I don't agree that this is done and dusted. This is a proposal that has to go before the BBC Trust before it can be confirmed.

Thompson's stated "vision" is that the BBC should:
"concentrate more than ever on being a creator of quality. It should focus even more than it does today on forms of content that most clearly build public value and that are most at risk of being ignored or facing underinvestment. It should take significant further steps towards building the distinctiveness and uniqueness of its programmes and services."

The closing of 6Music so clearly flies in the face of this, that it can't do any harm to point out the fact to the BBC Trust. In the meantime, I suspect that the station will benefit from a significant boost in audiences as people check what the fuss is about. Hopefully this to will give them pause to think as the amount of money they will save is pretty miniscule in the scheme of things.

Huw said...

I feel the same about 6 Music as I used to about the John Peel show: haven't listened to it for years but I think it's a good thing that it exists.

Doug said...

From the Guardian website.
"The BBC has given the first hint of a U-turn over plans to close its digital radio station BBC 6 Music, after a furious backlash from listeners, trade unions and some of its own staff."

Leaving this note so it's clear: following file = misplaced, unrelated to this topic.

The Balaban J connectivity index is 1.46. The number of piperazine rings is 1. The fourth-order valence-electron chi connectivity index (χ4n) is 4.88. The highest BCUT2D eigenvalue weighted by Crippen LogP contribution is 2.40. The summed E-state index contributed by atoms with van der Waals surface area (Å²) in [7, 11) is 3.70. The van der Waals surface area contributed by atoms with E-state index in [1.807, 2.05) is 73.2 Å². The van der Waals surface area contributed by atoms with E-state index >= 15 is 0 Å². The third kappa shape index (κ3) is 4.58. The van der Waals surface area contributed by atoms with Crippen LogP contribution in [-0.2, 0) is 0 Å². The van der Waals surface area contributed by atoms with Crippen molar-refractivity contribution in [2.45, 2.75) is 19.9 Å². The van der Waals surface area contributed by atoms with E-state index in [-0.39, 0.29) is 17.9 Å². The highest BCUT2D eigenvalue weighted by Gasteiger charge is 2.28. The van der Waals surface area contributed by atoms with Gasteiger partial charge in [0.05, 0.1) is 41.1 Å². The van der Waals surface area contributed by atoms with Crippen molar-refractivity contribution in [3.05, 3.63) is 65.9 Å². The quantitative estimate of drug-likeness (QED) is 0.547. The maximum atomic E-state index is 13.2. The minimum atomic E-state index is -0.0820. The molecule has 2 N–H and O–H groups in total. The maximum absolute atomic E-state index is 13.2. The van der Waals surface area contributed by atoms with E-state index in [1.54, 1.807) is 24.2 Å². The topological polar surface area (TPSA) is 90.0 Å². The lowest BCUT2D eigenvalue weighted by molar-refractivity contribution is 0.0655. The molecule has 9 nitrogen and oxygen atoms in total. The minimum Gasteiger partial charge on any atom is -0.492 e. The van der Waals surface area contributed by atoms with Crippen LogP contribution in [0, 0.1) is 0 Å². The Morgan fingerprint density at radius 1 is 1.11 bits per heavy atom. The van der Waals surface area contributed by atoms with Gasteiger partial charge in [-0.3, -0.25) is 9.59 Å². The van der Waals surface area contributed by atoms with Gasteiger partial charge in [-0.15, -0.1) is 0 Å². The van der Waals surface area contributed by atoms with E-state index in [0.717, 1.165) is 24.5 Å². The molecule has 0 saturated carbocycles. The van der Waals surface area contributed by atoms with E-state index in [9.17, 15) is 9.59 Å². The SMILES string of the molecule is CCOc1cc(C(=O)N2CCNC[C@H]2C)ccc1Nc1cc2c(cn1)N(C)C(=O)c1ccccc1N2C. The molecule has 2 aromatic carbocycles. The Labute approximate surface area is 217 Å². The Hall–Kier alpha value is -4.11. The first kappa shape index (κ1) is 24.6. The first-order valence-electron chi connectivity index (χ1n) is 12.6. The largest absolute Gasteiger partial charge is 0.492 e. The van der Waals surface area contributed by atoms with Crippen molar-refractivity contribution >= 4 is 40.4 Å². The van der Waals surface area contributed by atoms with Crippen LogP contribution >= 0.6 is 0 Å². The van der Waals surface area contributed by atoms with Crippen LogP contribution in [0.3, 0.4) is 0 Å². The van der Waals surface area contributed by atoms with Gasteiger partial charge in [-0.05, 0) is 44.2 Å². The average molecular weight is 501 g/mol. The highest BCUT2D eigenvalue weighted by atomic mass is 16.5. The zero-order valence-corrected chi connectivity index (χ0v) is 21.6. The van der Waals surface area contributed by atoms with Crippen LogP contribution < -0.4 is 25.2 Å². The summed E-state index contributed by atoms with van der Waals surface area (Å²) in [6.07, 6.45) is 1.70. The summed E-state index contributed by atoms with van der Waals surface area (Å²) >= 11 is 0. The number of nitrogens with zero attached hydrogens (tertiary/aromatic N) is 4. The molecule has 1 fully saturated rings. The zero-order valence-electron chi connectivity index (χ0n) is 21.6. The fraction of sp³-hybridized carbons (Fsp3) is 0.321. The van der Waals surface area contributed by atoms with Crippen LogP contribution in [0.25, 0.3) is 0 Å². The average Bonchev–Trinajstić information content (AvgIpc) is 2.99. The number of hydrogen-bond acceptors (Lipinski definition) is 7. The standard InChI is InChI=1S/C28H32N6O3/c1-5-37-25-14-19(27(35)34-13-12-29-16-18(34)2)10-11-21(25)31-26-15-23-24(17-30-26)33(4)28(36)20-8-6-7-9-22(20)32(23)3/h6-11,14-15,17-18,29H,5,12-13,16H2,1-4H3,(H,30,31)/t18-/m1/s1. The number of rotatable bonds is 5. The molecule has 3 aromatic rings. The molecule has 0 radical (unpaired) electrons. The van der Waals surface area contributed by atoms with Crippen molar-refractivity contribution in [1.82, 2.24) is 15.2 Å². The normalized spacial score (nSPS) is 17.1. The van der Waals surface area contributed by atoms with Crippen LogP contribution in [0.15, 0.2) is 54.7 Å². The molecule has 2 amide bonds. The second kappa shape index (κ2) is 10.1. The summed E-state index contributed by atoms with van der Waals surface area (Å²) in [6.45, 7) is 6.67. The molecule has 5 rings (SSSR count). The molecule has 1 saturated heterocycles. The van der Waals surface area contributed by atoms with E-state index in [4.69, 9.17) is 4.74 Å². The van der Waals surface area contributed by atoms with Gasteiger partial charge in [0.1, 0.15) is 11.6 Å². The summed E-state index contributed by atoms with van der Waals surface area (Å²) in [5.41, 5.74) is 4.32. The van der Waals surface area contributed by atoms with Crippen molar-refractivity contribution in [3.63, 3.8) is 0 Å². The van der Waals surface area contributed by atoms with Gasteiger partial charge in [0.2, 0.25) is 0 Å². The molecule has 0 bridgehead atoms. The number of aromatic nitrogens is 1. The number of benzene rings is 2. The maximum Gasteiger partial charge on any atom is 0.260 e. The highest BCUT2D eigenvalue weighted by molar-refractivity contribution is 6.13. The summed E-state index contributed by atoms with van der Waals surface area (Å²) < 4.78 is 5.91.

From the BBC Trust Chairman.
"If we find that... there's massive public concern that we need to take account of then we will go back to the director general to rethink the strategy before it's approved."

It is far too soon to give this up as a done deal.

Chris said...

DAB killed 6Music. The government persist with this ill-advised switch off of the FM transmitters and sublime stations like this are marginalised so much they become an easy target for this kind of cowardly, knee-jerk cull.

Captain Hemisphere said...

I live in Australia and loads of aussies I've seen have joined the FB group. I doubt they listen.

Steve Lake said...

Why not? They can do so via the internet. 6Music has a significiant listenership based in the US.

Green Man said...

I didn't realise until now that you and I have something in common. We were both sacked by the same "BBC middle manager" (my turn was in Wales a couple of years earlier). I'm glad you managed to spoil her day.

David Hepworth said...

How dare you? I wasn't sacked. I sacked myself. You'll be hearing from my lawyer.

Lee said...

Well, that's a bit of a counsel of despair, David, and very British too, if I may say so: "There's nothing to be done so why even try?"

Those of us who do actually listen regularly to 6Music, and get something from Jarvis Cocker, Stuart Maconie, Lauren Laverne, Adam & Joe and Guy Garvey know full well that we're not going to get anything remotely similar from commercial radio. Yeah, it's not the most important thing in the world, and no, I'm sure we'll all get over it and retreat further into a genius playlists and lo-fi podcasts, never having to unwittingly listen to Fearne Cotton.

But if I love the Word Magazine for anything, it's for the sense of community, of celebrating our shared cultural heroes and memories. Surely something that's trying to do something similar, albet on the radio, is worth trying to save?